Conditions 'dangerous' at Columbia Icefield parking lot where driver killed, colleague says
A 52-year-old tour bus driver was killed Thursday when her bus slid on ice and pinned her
The Columbia Icefield parking lot where a bus driver was pinned and killed by her own bus on Thursday is often crowded and unsafe in winter conditions, her coworker told CBC News.
The charter bus driver, 52, dropped off her passengers in the parking lot at around 1:20 p.m. When she left her bus to ask a driver to move their vehicle, the bus started sliding on the ice.
She tried to stop it from hitting other vehicles and became pinned underneath and died, RCMP said. Her name was not released.
Ron Movat, her coworker at Canada Coach Lines Inc., pulled into the parking lot shortly after the incident. He saw other drivers pointing to a bus that had slid on the ice and collided with cars. That's when he heard the driver was stuck underneath.
Initially, she was conscious and being assisted by on-site emergency personnel, he said. He stepped away to call his boss. When he returned, they had started CPR on her but she wasn't responding. Ambulances from Jasper arrived at around 2:30 p.m., Movat said.
"It was horrible for all of us," he said.
'The ice needs to be dealt with'
The parking lot off Highway 93 is about 100 kilometres south of Jasper, the closest town.
When a winter storm blew in earlier this week, snow settled and compacted on the parking lot before it was cleared. It caused icy conditions and covered long lines on the parking lot marked for buses, Movat said.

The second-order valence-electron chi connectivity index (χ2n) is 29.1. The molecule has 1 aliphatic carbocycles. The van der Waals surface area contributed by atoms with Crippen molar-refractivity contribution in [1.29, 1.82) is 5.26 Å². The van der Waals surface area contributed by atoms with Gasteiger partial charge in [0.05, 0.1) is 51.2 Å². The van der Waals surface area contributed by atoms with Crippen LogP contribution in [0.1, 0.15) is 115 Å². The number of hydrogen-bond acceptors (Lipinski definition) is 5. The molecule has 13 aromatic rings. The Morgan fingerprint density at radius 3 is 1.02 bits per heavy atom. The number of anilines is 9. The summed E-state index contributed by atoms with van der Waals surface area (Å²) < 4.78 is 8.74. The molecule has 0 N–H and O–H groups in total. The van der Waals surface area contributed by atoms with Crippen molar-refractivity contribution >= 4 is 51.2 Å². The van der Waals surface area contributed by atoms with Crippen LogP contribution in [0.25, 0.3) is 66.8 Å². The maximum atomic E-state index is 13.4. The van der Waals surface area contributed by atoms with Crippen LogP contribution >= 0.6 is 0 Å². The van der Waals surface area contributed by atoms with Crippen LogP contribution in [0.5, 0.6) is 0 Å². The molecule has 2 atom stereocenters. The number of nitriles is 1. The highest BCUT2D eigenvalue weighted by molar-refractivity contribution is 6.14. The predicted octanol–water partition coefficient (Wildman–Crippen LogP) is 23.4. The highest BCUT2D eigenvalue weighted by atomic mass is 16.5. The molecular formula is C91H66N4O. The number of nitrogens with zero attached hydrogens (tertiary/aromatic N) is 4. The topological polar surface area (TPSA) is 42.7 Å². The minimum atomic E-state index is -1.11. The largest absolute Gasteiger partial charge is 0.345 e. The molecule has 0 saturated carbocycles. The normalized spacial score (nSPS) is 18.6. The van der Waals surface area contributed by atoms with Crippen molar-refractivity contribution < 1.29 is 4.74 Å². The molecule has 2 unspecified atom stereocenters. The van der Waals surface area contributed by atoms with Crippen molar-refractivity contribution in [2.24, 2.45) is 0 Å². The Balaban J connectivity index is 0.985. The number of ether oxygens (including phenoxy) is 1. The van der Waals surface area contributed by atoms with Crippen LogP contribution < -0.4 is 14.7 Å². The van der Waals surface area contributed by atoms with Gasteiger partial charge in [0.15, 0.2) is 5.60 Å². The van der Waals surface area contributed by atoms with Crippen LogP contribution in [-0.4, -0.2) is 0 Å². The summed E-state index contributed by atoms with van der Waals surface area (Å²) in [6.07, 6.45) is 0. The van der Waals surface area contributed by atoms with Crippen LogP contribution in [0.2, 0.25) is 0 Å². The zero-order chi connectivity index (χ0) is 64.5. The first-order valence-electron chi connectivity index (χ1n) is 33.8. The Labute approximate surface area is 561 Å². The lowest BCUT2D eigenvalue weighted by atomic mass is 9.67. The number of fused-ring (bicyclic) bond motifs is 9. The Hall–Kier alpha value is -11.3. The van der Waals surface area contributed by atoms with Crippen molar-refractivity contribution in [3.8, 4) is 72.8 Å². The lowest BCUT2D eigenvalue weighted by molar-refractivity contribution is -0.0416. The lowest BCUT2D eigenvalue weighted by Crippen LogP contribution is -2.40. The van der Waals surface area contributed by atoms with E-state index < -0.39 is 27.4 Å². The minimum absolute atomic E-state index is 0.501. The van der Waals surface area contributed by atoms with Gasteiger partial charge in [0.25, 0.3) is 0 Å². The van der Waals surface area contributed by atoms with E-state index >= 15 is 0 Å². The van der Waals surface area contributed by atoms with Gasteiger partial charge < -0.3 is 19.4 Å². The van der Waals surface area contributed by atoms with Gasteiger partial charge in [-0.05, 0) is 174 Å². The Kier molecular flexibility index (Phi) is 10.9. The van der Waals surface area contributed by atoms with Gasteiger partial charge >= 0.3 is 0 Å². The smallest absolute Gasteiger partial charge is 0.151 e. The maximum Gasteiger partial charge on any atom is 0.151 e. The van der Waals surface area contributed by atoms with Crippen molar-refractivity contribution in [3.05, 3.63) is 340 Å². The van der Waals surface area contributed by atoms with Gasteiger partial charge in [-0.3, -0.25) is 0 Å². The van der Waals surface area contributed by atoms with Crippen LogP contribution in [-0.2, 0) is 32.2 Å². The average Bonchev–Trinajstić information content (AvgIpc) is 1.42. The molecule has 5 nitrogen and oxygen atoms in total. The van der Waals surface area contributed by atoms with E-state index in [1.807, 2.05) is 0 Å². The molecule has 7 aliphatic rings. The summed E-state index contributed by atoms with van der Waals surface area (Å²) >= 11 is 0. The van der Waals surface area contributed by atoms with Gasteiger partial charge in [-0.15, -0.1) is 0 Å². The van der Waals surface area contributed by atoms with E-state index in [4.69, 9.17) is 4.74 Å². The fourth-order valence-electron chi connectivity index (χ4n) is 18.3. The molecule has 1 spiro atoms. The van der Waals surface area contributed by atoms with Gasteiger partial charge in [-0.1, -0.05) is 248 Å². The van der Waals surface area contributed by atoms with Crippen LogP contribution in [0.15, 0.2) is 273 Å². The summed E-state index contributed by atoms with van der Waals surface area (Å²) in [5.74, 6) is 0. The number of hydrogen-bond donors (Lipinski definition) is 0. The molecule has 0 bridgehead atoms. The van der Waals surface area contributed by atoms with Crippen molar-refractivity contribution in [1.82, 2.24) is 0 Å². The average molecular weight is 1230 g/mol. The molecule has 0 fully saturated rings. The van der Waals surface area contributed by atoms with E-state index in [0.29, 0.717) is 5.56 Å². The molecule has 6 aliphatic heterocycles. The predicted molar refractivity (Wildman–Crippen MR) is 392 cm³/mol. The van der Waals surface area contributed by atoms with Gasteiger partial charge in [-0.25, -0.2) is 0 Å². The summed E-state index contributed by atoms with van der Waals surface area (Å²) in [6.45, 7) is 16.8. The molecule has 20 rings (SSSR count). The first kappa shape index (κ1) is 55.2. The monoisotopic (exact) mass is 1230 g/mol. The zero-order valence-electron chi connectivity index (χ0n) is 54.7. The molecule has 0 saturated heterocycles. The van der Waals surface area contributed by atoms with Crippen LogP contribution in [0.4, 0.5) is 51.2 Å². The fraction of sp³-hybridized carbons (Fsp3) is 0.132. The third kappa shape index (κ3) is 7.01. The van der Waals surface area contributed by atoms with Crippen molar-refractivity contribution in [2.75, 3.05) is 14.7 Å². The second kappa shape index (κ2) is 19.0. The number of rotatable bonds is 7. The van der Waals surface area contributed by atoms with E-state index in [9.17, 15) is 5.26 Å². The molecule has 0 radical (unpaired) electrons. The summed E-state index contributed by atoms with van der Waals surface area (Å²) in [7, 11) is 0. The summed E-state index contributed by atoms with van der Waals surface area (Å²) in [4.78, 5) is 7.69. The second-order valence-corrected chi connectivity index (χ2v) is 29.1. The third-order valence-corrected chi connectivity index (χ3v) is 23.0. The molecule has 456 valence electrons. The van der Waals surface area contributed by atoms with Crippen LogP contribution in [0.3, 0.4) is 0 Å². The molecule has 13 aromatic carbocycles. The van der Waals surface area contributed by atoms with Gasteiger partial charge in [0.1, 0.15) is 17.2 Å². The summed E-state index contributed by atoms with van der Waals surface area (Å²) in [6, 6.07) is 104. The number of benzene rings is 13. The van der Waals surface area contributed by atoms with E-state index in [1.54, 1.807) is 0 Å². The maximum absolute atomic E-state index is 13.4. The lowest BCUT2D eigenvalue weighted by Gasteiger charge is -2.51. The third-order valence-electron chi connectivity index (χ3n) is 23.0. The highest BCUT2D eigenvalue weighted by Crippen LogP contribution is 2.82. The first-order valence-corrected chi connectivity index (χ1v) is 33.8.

He believes the parking lot wasn't safe for drivers at the time, and said bus drivers have complained about it before.
"If you've got a parking lot that's dangerous in critical areas where vehicles need to turn and people are being dropped off, the ice needs to be dealt with. And also there were way too many vehicles in there," Movat said.
"She shouldn't have been in that situation, she should have been able to just … get her passengers off of the bus in a safe manner and then go and park her bus. But that wasn't possible because there were cars in there blocking the way and she ended up stopping somewhere where she couldn't move any further on the ice."
She shouldn't have been in that situation, she should have been able to just … get her passengers off of the bus in a safe manner and then go and park her bus.- Ron Movat
Neither Canada Coach Lines Inc. or Pursuit Collection, the company that manages the parking lot, immediately returned CBC's requests for comment.
Movat said he has also tried to make suggestions to Parks Canada to improve the safety of the parking lot, but has not seen any changes made.
Movat said Canada Coach Lines is trying to subcontract a day of work to another bus company to allow employees time to join together in remembering their colleague.
"I'm not sure what the service is going to be, but I know that everybody's going to want to go," he said.
"She was such a dedicated employee."
With files from Madeleine Cummings